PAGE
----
Interestingly, in a recent study concerning the elongation growth of the stipe of Flammulina velutipes, it has been found that a protein from the snail Helix aspersa was able to induce stipe wall extension without hydrolytic activity (Fang et al., 2014). Although this 21-kDa protein was not sequenced, this paper has reported for the first time the ability of an expansin-like protein to extend a cellulose-free wall. Interestingly, the cell wall extension was measured with an extensometer in a test analogous to that used for plant expansins. In conclusion, the hypothesis is that CPPs can act on non-covalent interactions both in cellulose- and chitin-containing walls.
If CPPs have this important function in the fungal cell wall, how can we explain that gene knockout strains did not show any phenotype related to hyphal growth or development?
As shown in Table 1, all mutated fungi possess both CPPs and expansin-like proteins in their genomes. In Trichoderma these proteins are called swollenins (Brotman et al., 2008). In other fungi, they may be called loosenins (Quiroz-Castañeda et al., 2011). Multiple knockout strains for CPP and expansin-like genes have never been obtained, we can therefore suppose that it is necessary to produce these multiple mutants to avoid compensation effects in fungi.
Role in Plant Colonization: Cerato-platanin Proteins may Facilitate the Mechanical Penetration of Fungi
Not all CPPs are localized in the fungal cell wall (Jeong et al., 2007), whereas all CPPs are abundantly secreted outside the hyphae during growth. When knockout mutants were obtained, they never revealed differences in morphological traits compared to wild types; however, some studies have reported a reduced virulence of the mutants when tested on host plants (Table 1). This first of all implies that CPPs must have a role in the interaction with plants, as already hypothesized (Pazzagli et al., 2014); but how can they promote the interaction? Above all, can their function be useful to non-pathogenic fungi like Trichoderma?
Recently, it has been reported that MpCP5, a CPP from M. perniciosa, when pre-incubated with N-acetylglucosamine oligomers bound to them and prevented the defense responses of tobacco seedlings (de O Barsottini et al., 2013). This could actually be a role for CPPs during the interaction with plants, i.e., as scavengers of chitin fragments produced by plant chitinases, but we do not know whether during the invasion process this property can be effective, because a direct competition assay between the scavenger and the plant receptor should be performed.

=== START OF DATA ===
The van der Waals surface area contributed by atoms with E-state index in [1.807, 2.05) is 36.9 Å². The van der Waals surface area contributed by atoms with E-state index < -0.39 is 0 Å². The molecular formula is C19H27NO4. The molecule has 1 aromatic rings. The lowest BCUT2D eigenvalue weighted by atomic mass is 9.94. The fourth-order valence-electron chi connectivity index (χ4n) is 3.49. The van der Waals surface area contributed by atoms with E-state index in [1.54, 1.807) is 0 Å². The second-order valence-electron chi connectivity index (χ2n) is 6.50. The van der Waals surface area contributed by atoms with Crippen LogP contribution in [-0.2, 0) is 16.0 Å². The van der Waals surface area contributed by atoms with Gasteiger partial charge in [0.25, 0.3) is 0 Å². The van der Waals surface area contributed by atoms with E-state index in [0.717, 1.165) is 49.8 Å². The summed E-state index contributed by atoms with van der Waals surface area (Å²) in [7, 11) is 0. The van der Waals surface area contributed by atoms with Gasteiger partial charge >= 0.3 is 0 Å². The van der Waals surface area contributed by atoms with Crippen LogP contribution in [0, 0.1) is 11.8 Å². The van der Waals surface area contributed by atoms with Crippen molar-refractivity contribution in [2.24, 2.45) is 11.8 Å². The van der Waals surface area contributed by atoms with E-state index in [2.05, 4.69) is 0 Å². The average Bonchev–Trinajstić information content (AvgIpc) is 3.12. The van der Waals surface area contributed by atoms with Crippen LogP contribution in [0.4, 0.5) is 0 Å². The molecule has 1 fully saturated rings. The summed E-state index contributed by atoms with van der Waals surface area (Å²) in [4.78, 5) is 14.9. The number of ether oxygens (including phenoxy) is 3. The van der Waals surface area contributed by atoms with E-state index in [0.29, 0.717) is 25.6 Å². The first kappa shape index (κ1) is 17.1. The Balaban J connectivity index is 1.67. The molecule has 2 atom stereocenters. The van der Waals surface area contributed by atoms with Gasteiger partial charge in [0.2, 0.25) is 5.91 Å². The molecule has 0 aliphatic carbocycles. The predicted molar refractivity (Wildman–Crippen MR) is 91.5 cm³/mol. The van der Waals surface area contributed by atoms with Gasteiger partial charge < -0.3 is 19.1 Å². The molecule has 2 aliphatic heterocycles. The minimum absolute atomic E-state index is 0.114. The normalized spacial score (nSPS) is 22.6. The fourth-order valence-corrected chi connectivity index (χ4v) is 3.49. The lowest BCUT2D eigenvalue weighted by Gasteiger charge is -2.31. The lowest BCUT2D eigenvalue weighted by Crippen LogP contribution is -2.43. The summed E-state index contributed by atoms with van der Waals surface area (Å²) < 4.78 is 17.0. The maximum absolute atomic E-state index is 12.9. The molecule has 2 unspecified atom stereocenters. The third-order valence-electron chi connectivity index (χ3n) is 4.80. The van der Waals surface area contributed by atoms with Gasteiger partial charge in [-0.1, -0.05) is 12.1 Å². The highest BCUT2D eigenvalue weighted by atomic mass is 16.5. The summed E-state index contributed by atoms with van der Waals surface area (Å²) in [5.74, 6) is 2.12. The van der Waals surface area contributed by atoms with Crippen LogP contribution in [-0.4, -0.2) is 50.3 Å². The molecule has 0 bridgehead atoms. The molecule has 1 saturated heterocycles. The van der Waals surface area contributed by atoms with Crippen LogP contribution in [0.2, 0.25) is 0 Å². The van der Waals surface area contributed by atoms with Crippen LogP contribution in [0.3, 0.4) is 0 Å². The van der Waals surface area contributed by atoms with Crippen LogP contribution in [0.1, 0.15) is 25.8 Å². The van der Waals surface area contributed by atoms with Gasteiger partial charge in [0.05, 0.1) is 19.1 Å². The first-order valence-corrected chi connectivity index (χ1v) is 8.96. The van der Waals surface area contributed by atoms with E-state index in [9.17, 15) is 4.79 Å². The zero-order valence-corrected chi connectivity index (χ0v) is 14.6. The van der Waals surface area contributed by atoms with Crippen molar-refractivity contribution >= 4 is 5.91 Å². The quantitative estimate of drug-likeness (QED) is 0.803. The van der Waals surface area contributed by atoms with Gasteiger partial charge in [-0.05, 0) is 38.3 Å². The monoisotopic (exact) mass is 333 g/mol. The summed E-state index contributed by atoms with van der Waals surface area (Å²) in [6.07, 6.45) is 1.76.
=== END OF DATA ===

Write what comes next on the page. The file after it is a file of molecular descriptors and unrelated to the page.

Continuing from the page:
Pathogenic fungi invade their hosts both through the secretion of extracellular lytic enzymes and by exerting a physical force on the tissues (Bellincampi et al., 2014). The force is provided by the enormous turgor pressure that fungi are able to generate. M. grisea generates the turgor pressure within the appressoria by increasing the intracellular glycerol, and the pressure is applied as a physical force able to break the leaf cuticle (Bastmeyer et al., 2002; Serrano et al., 2014).
Recently, three CPPs from different fungi (CP from Ceratocystis platani, Pop1 from C. populicola and MpCP2 from M. perniciosa) have been reported to weaken filter paper without any hydrolytic activity (de O Barsottini et al., 2013; Baccelli et al., 2014). Cellulose fibers were loosened and dispersed after incubation with the protein under shaking, which actually is an external force applied to the incubation mixture. As CPPs were not tested with an extensometer, it is not possible to compare their activity with that of expansins. For example, the incubation of paper strips with the bacterial expansin EXLX1 reduced the breakage force by 20% (Georgelis et al., 2011). Therefore, this experiment and some tests on plant cell walls should be performed in future.